Club Light Controller
           By: Alex Cerruti and Chris Wherry
               EE476 -- Spring 2002

Hardware Design  

Figure 1:  Full Wave Bridge Rectifier—Main Power Source

Every circuit begins with the power source.  In our CLUB Light, we had a conveniently available transformer that stepped the line voltage (120 VAC) to 12 VAC.  This voltage was fed into a full wave bridge rectifier, and a 100 mF polarized capacitor was used to minimize the unregulated output voltage.  From this point, all necessary regulated voltages were created using voltage regulators.

Figure 2:  The Atmel 90S8515 Microcontroller Unit and its associated ports


A single 5-volt regulator was used to power the MCU alone, for fear of mixing digital noise into the analog interfacing circuits.  Additionally, all outputs and inputs were buffered from the analog circuits to minimize noise. 


Figure 3:  The Temperature Sensor (top half) and Beat Detector (bottom half)  

The heart of the temperature sensor is the LM34 temperature sensor.  It provides a linear output voltage of 10 mV/°F.  The output voltage from the LM34 is then gained by a factor of 2 using the leftmost, top opamp in a non-inverting configuration.  The opamp immediately following it is used as a comparator, with the trigger voltage set at a temperature corresponding to about 90°F (keeping in mind the gain of 2 from the previous stage).  When the temperature of the sensor exceeds 90°F, the output of the comparator goes high (+5 volts).  Finally, this signal is sent into a 2N3904 transistor, which pulls the pin voltage on PIND.7 low when the temperature exceeds 90°F, instructing the MCU to turn on the cooling fan.  

The audio input receives a line-level input (typically 2 Volts peak).  The very first opamp is a Sallen-Key 2nd order Butterworth Low Pass filter with cutoff of about 250 Hz.  This filter was used for its nice attenuation characteristics.  The output of the filter (only the positive excursions of the audio signal) is then fed into the second opamp that gives a gain of 2, and its output is passed through a diode.  The capacitor in parallel with the resistor to ground acts as a filter, increasing the amount of time it takes for the voltage to decay on the input of the third opamp, a comparator.  The comparator is set to trigger at 2.5 volts, and its output is again fed into a 2N3904 transistor to interface it to PIND.6 of the MCU (admittedly, a Schmitt Trigger would probably work better here, with a rising edge trigger of 4 volts, and a falling edge trigger of 1 volt or less).  The MCU then polls for a random number (using software) and changes the color wheel accordingly.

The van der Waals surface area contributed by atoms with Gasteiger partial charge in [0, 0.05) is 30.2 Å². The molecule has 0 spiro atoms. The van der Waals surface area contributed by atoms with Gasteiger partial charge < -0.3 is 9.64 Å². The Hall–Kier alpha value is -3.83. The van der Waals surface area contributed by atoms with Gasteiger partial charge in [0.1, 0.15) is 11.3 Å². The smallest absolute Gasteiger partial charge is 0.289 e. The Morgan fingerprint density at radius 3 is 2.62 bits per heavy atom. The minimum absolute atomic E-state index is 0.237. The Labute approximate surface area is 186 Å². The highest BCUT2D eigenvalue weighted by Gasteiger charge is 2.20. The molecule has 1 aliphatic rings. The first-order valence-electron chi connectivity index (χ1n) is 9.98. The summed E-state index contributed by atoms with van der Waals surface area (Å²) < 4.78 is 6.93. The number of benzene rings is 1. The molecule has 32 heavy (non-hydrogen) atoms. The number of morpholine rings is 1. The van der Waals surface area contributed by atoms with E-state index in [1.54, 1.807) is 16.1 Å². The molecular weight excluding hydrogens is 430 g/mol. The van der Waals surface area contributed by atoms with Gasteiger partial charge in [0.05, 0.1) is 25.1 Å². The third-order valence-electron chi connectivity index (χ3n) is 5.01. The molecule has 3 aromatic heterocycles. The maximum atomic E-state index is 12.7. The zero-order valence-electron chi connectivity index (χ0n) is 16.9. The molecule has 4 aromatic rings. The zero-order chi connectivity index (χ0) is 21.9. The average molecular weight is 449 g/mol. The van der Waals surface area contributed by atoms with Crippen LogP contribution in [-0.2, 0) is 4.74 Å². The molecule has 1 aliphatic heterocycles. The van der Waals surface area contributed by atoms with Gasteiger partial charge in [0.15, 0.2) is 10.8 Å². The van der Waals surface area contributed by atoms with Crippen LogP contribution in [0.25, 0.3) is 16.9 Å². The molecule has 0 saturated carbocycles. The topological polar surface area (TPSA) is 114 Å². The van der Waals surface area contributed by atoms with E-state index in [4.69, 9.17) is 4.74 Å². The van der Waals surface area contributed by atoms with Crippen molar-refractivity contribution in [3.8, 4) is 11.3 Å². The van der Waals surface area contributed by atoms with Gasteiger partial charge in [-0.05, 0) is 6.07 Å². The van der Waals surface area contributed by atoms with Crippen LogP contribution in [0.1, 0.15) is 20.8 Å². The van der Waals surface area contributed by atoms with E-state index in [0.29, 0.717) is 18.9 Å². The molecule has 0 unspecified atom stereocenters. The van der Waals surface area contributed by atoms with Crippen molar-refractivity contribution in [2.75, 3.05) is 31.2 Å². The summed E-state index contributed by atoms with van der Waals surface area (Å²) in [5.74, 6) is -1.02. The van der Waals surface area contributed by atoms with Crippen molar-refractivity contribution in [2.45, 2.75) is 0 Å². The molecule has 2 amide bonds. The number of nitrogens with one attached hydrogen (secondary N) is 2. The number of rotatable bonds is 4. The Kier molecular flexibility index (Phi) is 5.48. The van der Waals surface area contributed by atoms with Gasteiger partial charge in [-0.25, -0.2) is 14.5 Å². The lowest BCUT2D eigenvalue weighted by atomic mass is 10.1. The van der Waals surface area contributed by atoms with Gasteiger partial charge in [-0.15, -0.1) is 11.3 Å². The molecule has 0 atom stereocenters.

Figure 4:  Fan and lamp driver interface circuits

The fan and lamp driver interface circuits are simply used to easily control these devices and to isolate the MCU from high voltages.  When a high voltage is output onto PINC.2, the TIP31-C will sink current and the fan will turn.  The TIP31-C isolates the MCU from back EMF induced by the stators in the fan motor.  A 12-volt DC voltage regulator supplies the power to the fan.  Similarly, a 2N3904 controls the relay, which turns the lamp on or off.  A smaller transistor could be used for the lamp relay because a large sink current was not required.


Figure 5:  Motor driver interface circuit

The motor driver interface circuit is very similar to the fan driver interface circuit.  A 12-volt voltage regulator provides the power to run the stepper motor (it draws 200 mA of current, continuously).  The TIP31-C is capable of providing the required current to the stator windings, and additionally, they isolate the MCU from back EMF.  It should be noted that at all times the light is on, this circuit draws power, which it uses to lock the axle in place when the color wheel is not spinning.  The motor spins by receiving signals from the MCU.  For example, in order to make the motor spin clockwise as seen in the schematic above, the ports would have to be successively pulsed in a periodic sequence:  turn on PINB.3 for 5 msec then turn it off, turn on PINB.2 for 5 msec then turn it off, turn on PINB.1 for 5 sec then turn it off, turn on PINB.0 for 5 msec, then turn it off, turn on PINB.3 for 5 msec then turn it off….  Every time a period is cycled (from PINB.3 to PINB.0) the motor turns 1/5 of the distance to the next color.  Hence, five periods are required to rotate the stepper motor to the next color from the previous color.  The same sequence, but in reverse order, is used to spin the motor counter-clockwise.